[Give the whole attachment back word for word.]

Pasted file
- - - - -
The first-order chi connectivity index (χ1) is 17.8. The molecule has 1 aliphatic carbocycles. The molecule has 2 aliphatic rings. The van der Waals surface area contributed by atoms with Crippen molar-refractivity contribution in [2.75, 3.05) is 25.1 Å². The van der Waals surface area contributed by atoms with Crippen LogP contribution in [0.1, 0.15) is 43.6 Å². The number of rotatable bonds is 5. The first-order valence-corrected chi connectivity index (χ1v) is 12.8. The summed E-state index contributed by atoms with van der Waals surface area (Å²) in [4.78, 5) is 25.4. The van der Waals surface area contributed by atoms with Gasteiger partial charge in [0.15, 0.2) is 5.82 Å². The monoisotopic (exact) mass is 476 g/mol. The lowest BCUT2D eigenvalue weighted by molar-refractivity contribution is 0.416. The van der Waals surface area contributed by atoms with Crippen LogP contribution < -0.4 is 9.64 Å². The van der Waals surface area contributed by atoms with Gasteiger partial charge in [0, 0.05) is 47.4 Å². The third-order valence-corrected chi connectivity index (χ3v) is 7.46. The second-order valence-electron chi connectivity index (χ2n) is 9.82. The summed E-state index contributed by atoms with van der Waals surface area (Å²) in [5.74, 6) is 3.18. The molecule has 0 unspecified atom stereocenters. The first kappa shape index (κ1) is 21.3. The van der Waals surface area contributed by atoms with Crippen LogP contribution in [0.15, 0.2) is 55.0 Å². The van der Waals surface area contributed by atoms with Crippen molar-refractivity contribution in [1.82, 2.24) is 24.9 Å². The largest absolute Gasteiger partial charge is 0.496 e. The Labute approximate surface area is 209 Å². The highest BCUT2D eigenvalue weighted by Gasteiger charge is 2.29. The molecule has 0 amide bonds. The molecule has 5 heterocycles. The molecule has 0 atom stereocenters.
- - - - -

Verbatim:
The first-order chi connectivity index (χ1) is 17.8. The molecule has 1 aliphatic carbocycles. The molecule has 2 aliphatic rings. The van der Waals surface area contributed by atoms with Crippen molar-refractivity contribution in [2.75, 3.05) is 25.1 Å². The van der Waals surface area contributed by atoms with Crippen LogP contribution in [0.1, 0.15) is 43.6 Å². The number of rotatable bonds is 5. The first-order valence-corrected chi connectivity index (χ1v) is 12.8. The summed E-state index contributed by atoms with van der Waals surface area (Å²) in [4.78, 5) is 25.4. The van der Waals surface area contributed by atoms with Gasteiger partial charge in [0.15, 0.2) is 5.82 Å². The monoisotopic (exact) mass is 476 g/mol. The lowest BCUT2D eigenvalue weighted by molar-refractivity contribution is 0.416. The van der Waals surface area contributed by atoms with Crippen LogP contribution < -0.4 is 9.64 Å². The van der Waals surface area contributed by atoms with Gasteiger partial charge in [0, 0.05) is 47.4 Å². The third-order valence-corrected chi connectivity index (χ3v) is 7.46. The second-order valence-electron chi connectivity index (χ2n) is 9.82. The summed E-state index contributed by atoms with van der Waals surface area (Å²) in [5.74, 6) is 3.18. The molecule has 0 unspecified atom stereocenters. The first kappa shape index (κ1) is 21.3. The van der Waals surface area contributed by atoms with Crippen LogP contribution in [0.15, 0.2) is 55.0 Å². The van der Waals surface area contributed by atoms with Crippen molar-refractivity contribution in [1.82, 2.24) is 24.9 Å². The largest absolute Gasteiger partial charge is 0.496 e. The Labute approximate surface area is 209 Å². The highest BCUT2D eigenvalue weighted by Gasteiger charge is 2.29. The molecule has 0 amide bonds. The molecule has 5 heterocycles. The molecule has 0 atom stereocenters.